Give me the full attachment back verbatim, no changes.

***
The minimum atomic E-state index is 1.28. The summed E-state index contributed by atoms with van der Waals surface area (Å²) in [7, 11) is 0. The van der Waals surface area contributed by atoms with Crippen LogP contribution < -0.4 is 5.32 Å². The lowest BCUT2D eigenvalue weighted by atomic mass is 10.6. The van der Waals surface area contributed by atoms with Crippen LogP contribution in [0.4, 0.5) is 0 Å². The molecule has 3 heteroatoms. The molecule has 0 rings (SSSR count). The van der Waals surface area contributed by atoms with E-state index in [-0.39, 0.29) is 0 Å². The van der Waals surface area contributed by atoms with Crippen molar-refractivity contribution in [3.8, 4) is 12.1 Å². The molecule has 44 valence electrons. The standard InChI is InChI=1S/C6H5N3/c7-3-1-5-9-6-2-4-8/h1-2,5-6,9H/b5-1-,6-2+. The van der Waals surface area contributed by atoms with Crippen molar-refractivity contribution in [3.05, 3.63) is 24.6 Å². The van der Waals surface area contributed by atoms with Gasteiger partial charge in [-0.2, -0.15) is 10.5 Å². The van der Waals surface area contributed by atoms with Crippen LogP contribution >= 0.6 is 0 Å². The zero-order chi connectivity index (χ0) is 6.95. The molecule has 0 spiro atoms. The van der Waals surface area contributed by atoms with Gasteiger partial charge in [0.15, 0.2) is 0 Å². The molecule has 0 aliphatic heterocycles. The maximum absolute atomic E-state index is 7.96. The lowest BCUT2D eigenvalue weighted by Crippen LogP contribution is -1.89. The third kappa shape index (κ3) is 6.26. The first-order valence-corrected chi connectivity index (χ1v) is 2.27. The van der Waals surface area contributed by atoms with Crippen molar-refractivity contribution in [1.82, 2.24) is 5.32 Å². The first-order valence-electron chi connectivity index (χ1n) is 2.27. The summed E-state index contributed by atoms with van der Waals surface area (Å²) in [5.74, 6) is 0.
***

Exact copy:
The minimum atomic E-state index is 1.28. The summed E-state index contributed by atoms with van der Waals surface area (Å²) in [7, 11) is 0. The van der Waals surface area contributed by atoms with Crippen LogP contribution < -0.4 is 5.32 Å². The lowest BCUT2D eigenvalue weighted by atomic mass is 10.6. The van der Waals surface area contributed by atoms with Crippen LogP contribution in [0.4, 0.5) is 0 Å². The molecule has 3 heteroatoms. The molecule has 0 rings (SSSR count). The van der Waals surface area contributed by atoms with E-state index in [-0.39, 0.29) is 0 Å². The van der Waals surface area contributed by atoms with Crippen molar-refractivity contribution in [3.8, 4) is 12.1 Å². The molecule has 44 valence electrons. The standard InChI is InChI=1S/C6H5N3/c7-3-1-5-9-6-2-4-8/h1-2,5-6,9H/b5-1-,6-2+. The van der Waals surface area contributed by atoms with Crippen molar-refractivity contribution in [3.05, 3.63) is 24.6 Å². The van der Waals surface area contributed by atoms with Gasteiger partial charge in [-0.2, -0.15) is 10.5 Å². The van der Waals surface area contributed by atoms with Crippen LogP contribution >= 0.6 is 0 Å². The zero-order chi connectivity index (χ0) is 6.95. The molecule has 0 spiro atoms. The van der Waals surface area contributed by atoms with Gasteiger partial charge in [0.15, 0.2) is 0 Å². The molecule has 0 aliphatic heterocycles. The maximum absolute atomic E-state index is 7.96. The lowest BCUT2D eigenvalue weighted by Crippen LogP contribution is -1.89. The third kappa shape index (κ3) is 6.26. The first-order valence-corrected chi connectivity index (χ1v) is 2.27. The van der Waals surface area contributed by atoms with Crippen molar-refractivity contribution in [1.82, 2.24) is 5.32 Å². The first-order valence-electron chi connectivity index (χ1n) is 2.27. The summed E-state index contributed by atoms with van der Waals surface area (Å²) in [5.74, 6) is 0.